November 9–10: Morales’ exit and a cascade of resignations

November 11: Kaliman overruled by the generals

The night of November 10 saw chaotic property destruction by outraged Morales supporters in El Alto and La Paz. The police were increasingly overwhelmed by crowds whose principal target was police stations, many of which they burned and looted entirely. Two police were fatally wounded in these confrontations, one when his motorcycle crashed while attempting to evade marchers. Meanwhile, the military command resisted getting involved and Armed Forces commander and the head of the Air Force remained in contact with resigned president Evo Morales and Defense Minister Javier Zavaleta.

On the evening November 11, a faction of the military leadership pressured Armed Forces commander Williams Kaliman to send troops out. The generals who did so had become aware of “a rising (mutiny) among Army colonels which would seek to arrest the generals, take command, and put troops out in the street,” Página Siete reports. Apparently, even as Kaliman read the announcement of the deployment, the generals who threatened him were fearing their arrest for insubordination.

This initial wave of militarization led to between four and six deaths of protesters and bystanders. The Áñez government has since talked of prosecuting Kaliman for failure to fulfill his duties for not militarizing the country earlier.

November 11–12: Choosing Jeanine Añez

A complex series of negotiations on presidential succession were brokered by the Catholic Church, the European Union, and others. Former president Tuto Quiroga emerged as the strategist behind the succession of Jeanine Áñez, previously the second vice president of the Senate. This position is not included in the brief section of the 2009 Constitution concerning the line of succession, but justification was found in a 2001 ruling on succession. Senate President Adriana Salvatierra and Chamber of Deputies President Víctor Borda had resigned their leadership posts on November 10.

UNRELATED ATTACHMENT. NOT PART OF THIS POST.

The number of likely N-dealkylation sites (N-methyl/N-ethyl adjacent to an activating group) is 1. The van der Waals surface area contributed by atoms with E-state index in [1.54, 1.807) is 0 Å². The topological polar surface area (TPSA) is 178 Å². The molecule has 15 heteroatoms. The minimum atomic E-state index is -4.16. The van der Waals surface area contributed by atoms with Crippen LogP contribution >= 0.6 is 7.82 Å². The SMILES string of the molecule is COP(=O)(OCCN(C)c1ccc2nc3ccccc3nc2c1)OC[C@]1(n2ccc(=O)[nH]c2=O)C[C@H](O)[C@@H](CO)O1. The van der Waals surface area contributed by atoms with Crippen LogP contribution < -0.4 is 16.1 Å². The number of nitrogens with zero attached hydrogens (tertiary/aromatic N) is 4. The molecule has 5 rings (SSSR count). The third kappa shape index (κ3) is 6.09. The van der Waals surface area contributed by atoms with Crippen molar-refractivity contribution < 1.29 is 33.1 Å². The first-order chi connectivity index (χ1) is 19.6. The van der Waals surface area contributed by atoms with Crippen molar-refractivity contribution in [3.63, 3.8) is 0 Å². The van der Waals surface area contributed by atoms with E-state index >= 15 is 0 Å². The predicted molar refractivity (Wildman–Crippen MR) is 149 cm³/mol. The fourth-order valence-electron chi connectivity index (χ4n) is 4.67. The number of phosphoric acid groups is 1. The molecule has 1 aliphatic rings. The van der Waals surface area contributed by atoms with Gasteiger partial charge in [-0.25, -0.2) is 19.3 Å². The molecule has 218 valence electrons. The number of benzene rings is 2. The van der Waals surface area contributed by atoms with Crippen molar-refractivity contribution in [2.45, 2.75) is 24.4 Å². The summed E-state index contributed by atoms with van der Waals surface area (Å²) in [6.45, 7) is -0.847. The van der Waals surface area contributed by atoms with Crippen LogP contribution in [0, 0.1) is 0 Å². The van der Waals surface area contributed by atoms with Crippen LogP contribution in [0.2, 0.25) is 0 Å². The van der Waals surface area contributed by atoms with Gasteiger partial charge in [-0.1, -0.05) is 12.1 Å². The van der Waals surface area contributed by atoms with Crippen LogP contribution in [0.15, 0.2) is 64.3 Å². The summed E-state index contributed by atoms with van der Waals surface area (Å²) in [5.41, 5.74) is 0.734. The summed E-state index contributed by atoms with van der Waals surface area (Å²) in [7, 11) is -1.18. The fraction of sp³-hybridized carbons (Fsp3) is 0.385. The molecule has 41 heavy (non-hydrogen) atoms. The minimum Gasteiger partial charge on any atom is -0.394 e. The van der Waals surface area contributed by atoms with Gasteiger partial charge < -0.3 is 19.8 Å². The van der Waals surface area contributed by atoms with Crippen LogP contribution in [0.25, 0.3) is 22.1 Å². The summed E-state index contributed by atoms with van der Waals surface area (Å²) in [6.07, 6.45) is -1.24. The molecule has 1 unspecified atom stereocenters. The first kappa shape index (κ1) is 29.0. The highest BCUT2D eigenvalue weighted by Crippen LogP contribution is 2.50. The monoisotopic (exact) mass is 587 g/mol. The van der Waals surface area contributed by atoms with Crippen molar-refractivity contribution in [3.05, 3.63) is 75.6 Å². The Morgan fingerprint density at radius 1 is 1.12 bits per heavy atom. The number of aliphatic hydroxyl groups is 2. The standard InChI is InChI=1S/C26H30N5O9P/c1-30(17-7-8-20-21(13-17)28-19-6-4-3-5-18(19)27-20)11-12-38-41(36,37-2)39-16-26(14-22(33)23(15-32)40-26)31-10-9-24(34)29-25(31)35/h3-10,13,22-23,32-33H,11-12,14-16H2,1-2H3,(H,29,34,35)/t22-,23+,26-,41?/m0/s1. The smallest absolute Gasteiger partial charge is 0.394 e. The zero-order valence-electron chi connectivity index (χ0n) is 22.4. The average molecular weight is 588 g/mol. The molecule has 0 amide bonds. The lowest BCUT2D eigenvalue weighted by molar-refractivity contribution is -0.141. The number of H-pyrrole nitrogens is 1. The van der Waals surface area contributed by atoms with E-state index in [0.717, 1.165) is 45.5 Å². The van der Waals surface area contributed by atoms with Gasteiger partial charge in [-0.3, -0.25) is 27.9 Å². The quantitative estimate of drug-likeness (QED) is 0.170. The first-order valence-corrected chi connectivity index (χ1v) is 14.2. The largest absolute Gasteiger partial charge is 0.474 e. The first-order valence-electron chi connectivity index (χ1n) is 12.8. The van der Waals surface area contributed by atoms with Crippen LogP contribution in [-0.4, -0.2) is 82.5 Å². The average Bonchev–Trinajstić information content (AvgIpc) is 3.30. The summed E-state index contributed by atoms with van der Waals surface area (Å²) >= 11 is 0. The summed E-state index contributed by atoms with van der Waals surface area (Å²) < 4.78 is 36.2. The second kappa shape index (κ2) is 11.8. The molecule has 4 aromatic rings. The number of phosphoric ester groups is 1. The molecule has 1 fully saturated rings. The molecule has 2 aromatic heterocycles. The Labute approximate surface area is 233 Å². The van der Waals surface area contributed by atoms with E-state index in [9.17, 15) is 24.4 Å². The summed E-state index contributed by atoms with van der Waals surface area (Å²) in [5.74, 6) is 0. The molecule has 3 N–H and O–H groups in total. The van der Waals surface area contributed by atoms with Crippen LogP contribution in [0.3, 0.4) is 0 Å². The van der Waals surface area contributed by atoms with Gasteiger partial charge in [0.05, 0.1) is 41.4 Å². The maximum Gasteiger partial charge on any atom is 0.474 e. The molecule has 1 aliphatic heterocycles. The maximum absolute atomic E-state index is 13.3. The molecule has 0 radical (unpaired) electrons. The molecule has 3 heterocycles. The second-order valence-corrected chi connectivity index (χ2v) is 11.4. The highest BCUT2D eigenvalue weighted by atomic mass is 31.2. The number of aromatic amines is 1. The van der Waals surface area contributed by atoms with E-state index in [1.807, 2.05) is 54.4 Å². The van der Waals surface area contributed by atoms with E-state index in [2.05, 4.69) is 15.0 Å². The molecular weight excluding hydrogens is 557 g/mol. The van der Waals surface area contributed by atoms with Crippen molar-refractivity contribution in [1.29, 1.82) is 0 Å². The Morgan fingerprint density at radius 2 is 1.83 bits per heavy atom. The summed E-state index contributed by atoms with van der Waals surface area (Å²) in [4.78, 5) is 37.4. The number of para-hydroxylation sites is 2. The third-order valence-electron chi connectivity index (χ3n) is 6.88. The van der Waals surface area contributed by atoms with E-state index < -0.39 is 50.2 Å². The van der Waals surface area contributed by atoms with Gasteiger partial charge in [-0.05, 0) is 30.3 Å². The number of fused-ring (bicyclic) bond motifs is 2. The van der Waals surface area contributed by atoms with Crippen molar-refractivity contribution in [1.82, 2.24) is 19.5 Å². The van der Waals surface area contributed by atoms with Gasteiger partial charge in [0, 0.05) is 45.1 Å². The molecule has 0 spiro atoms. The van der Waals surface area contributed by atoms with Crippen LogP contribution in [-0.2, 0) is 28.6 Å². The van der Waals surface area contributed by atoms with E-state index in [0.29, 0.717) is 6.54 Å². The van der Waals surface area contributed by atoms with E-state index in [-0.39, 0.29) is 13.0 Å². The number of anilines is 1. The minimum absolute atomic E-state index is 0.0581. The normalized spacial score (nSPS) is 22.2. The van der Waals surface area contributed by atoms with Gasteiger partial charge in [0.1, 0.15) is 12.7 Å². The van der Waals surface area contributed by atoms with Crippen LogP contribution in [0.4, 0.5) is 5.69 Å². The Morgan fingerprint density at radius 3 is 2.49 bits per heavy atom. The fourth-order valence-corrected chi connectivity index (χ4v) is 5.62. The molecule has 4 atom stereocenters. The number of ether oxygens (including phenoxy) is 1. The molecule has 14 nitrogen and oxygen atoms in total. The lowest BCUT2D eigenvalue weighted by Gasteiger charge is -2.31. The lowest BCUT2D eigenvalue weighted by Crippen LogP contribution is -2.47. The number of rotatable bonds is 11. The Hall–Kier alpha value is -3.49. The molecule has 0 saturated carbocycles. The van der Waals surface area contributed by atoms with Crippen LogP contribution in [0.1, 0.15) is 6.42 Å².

In behind-the-scenes negotiations, Adriana Salvatierra represented the MAS-IPSP. According to Quiroga and four other parties involved (The New York Times reported), she exchanged permission for Evo Morales and his entourage to exit the country for a relatively uncontested succession. However, Salvatierra may have had personal interests at stake, namely the legal situation of her father who Hugo Salvatierra who is risking prosecution for a possibly corrupt tractor transaction during his time as Rural Development Minister early in the Morales government. Incoming Senate president Eva Copa revealed to the press that:

In her own voice in a meeting of our party delegation, she [Salvatierra] stated that she renounced the presidency, for she ought to have been the transitional president, because the only thing that she has is her father and mother, and that she could not assume the position because they might reactivate the tractors case against her father. That is the decision that she took, and that left us crippled and we have had to take responsible and mature decisions as partisans.

Eva Copa, quoted in Página Siete, December 13, 2019.
Áñez takes power before a nearly empty chamber

The New York Times reports that the succession agreement was worked out on November 11, but Salvatierra’s assent seemingly did not come on behalf of the larger MAS-IPSP delegation in the Plurinational Legislative Assembly. They did not attend sessions on the afternoon of November 12 meant to swear in Áñez as president. Instead of convening the Assembly to consider Morales’ resignation letter, Áñez invoked the former president’s “abandoning” his post by fleeing the country as the mechanism of succession. Through two successive parliamentary maneuvers, Añez first declared herself president of the Senate then took office as president on the basis of the unavailability of the president and vice president. MAS-IPSP legislators reasonably expected to be able to consider the resignation letters in their first session, and to elect a different senator to replace Salvatierra. There are conflicting accounts about whether they boycotted the session or stayed away out of fear for their own safety.

On the night of November 13, Jeanine Áñez presided over the elevation of a new set of officers to the military High Command, replacing the entire leadership. Handing over his office, outgoing commander Kaliman drew attention to “respect for [human] life” during his term and said, “The direction has been marked out; we leave you armed forces that are cohesive, disciplined, respected and admired by all Bolivians; an armed forces linked to the Bolivian Constitution. Only follow the trail of our work, improve what we have done with more effort, it is your turn to be the protagonists of our institution.” Was this a formality, or a warning of the danges of putting troops back into the streets to engage in crowd control?